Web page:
Wednesday, November 27, 2013

A First Thanksgiving

Salt marsh at Reid State Park in early October

This year my son's high school girlfriend and her family are joining us for Thanksgiving, their first! They immigrated to the USA from South Sudan fifteen years ago, fleeing civil war. Hanukkah overlaps with Thanksgiving this year so we'll be celebrating both. There will be a menorah on the table and potato latkes along with local turkey. This is my son's first time back from Middlebury College. Other years we've joined my family in New York City for Thanksgiving, but this year the kids wanted to come home.

Chewonki campus last weekend

My daughter has also been away at Chewonki Semester School, a one term farm/environmental school for high school juniors. The campus is on a remote peninsula in coastal Maine with cabins heated by wood stoves. She's been having a blast milking cows, doing field biology, clamming at Reid State Park and making life long friends. She'll be back to her regular high school in January.

Moonrise at sunset from Popham Beach in mid November

This was our first, albeit temporary, experience as empty nesters. As much as Henry and I have missed the kids, we've enjoyed our free time. We hiked up mountains, walked on the beach and ate out on a whim. I caught up on years of lost sleep, and work time was extra productive. Mild weather in September and October was perfect for painting en plein air.

My Seawall Beach watercolor, sold to a client in Boston for her sister in Korea

When the weather got too chilly to work outside, I turned my attention to a new young adult novel, set in coastal Maine. After a slow start, I've written over 25K words. I'm using Scrivener novel writing software for the first time and loving it, although there was a learning curve. Also, I find first drafts harder work than revision, but I'm really enjoying these characters and the local setting. I'm especially grateful for the guidance from my new literary agent, Laura Geringer at Shannon Associates.

Scout enjoying our first snowfall last Sunday.  Copyright © 2013 Sarah Laurence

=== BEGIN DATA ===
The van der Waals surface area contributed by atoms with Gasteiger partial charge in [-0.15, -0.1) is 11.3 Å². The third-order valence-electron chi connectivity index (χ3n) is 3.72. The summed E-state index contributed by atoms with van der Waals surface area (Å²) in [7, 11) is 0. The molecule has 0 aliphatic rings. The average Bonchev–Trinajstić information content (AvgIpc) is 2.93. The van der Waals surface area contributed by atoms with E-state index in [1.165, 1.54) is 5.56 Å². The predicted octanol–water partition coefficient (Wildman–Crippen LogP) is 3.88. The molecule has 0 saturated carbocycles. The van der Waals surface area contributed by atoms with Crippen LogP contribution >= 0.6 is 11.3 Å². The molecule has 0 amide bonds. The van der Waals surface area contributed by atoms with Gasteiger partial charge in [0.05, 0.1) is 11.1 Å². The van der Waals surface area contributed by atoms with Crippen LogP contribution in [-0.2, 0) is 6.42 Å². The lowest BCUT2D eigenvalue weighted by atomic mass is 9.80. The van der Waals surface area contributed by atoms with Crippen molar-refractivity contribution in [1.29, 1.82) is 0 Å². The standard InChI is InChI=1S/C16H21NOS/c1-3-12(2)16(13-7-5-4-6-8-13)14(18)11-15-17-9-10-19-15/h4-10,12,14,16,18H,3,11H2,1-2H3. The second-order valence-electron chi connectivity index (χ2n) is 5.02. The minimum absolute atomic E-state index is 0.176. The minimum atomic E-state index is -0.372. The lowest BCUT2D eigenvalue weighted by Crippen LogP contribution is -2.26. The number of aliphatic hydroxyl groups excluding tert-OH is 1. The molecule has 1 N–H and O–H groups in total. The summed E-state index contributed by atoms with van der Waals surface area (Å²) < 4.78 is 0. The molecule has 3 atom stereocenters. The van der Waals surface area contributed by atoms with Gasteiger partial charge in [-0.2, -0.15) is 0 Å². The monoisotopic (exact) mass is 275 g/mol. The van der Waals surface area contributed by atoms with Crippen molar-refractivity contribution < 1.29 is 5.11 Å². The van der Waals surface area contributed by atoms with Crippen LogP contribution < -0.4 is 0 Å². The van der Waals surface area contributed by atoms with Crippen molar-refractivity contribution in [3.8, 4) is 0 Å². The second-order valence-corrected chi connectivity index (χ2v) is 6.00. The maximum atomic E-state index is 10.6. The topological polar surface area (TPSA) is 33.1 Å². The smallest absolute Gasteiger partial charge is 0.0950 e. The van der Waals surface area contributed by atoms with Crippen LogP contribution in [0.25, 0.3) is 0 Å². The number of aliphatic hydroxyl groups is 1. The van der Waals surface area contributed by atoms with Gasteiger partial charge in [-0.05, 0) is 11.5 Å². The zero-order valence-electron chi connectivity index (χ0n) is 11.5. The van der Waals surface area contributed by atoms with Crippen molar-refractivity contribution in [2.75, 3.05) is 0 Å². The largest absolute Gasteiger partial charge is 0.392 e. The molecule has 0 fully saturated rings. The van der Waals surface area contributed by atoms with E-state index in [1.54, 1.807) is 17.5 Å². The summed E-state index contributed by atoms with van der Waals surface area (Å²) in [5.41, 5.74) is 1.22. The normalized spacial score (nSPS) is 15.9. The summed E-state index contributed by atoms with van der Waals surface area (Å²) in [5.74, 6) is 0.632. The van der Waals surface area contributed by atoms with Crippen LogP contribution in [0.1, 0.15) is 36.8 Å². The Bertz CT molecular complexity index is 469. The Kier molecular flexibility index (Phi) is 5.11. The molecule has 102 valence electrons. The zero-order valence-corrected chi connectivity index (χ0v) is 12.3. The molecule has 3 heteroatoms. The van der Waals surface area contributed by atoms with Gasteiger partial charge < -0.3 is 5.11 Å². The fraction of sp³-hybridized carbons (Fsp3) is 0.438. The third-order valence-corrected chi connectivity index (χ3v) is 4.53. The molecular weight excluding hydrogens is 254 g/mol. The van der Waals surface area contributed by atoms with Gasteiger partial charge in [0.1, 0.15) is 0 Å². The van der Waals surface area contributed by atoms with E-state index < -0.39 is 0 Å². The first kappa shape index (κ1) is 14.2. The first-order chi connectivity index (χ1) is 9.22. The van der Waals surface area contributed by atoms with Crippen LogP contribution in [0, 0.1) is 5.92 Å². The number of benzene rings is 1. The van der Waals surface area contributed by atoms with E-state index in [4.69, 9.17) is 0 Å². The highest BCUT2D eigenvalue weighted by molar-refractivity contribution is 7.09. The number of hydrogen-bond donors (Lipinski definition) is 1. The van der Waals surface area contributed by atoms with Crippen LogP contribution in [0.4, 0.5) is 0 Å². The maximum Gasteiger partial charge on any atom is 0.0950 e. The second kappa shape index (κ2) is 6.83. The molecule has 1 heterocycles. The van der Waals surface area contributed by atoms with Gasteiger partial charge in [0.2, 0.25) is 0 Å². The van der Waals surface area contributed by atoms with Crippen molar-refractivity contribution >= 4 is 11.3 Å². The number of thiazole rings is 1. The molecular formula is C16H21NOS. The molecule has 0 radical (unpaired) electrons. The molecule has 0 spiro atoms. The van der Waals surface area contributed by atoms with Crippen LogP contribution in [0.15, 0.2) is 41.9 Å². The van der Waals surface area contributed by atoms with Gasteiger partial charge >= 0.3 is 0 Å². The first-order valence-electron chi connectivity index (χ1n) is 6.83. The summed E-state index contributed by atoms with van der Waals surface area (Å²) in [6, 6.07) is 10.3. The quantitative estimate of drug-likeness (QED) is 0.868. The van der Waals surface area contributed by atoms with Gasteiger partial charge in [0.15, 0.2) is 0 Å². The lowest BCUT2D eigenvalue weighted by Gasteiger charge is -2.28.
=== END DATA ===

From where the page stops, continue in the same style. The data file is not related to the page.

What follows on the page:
November is the season to read by the fire. I'm at work on a best books of 2013 post. I've enjoyed reading your blogs too. Happy Thanksgiving and Hanukkah!

Wednesday, November 20, 2013

Cold War YA: Maggot Moon by Sally Gardner & Dancer, Daughter, Traitor, Spy by Elizabeth Kiem

Moonrise at Popham Beach, Maine

The Cold War overhung my teen years. We sighed with relief when 1984 did not bring Big Brother. I was in college when the Berlin Wall came down, marking the end of an era. It's odd now to think of that formative period of my life as history, unknown to my teenaged kids. I was pleased to discover two new young adult novels about the Cold War, which would crossover well to adult readers too.

Maggot Moon by Sally Gardner is set in an alternate dystopian world in the 1950s. Imagine a teenaged George Orwell visiting a Hunger Games district or The Giver. The Nazi style Homeland strives for genetic excellence and global domination in a race to be the first to the moon. Maggot Moon is an empowering story about the power of the one against the tyranny of a mindless mob.

Fifteen-year-old Treadwell is a misfit with eyes of two colors and dyslexia, but what makes him outstanding as a protagonist is his imagination and his courage. Bullied and blacklisted by the authorities, he nonetheless dares to confront the regime when his only friend vanishes. Treadwell reminded me a bit of Christopher in The Curious Incident of the Dog in The Night-Timewith his unique way of seeing and describing the world.

Maggot Moon would crossover well to adult readers. The main characters were school boys, but there were brave adult female characters and a resourceful grandfather. The simple prose delivered in one to two page chapters made the voice true to the narrator and accessible to readers with mild dyslexia. However, the book was violent, gruesome and scary enough to give me nightmares so I would not recommend it to young children. Its literary complexity would intrigue adult readers as well as teens. The sparse language was beautiful at times, full of haunting imagery:
   "Gramps put his finger to his mouth. He pointed to a piece of paper on the table. It had writing on it. His handwriting. I knew what it said. I didn't need the written words to tell me. I knew they had been taken.
    "I felt the scream rise. Gramps caught hold of me and we toppled to the floor. We were both crying. Gramps held his hand firmly over my mouth.
    "I still have that scream in me."
A similar dystopian book to Maggot Moon, which would be more suitable for tween readers, is Shift by Charlotte Agell.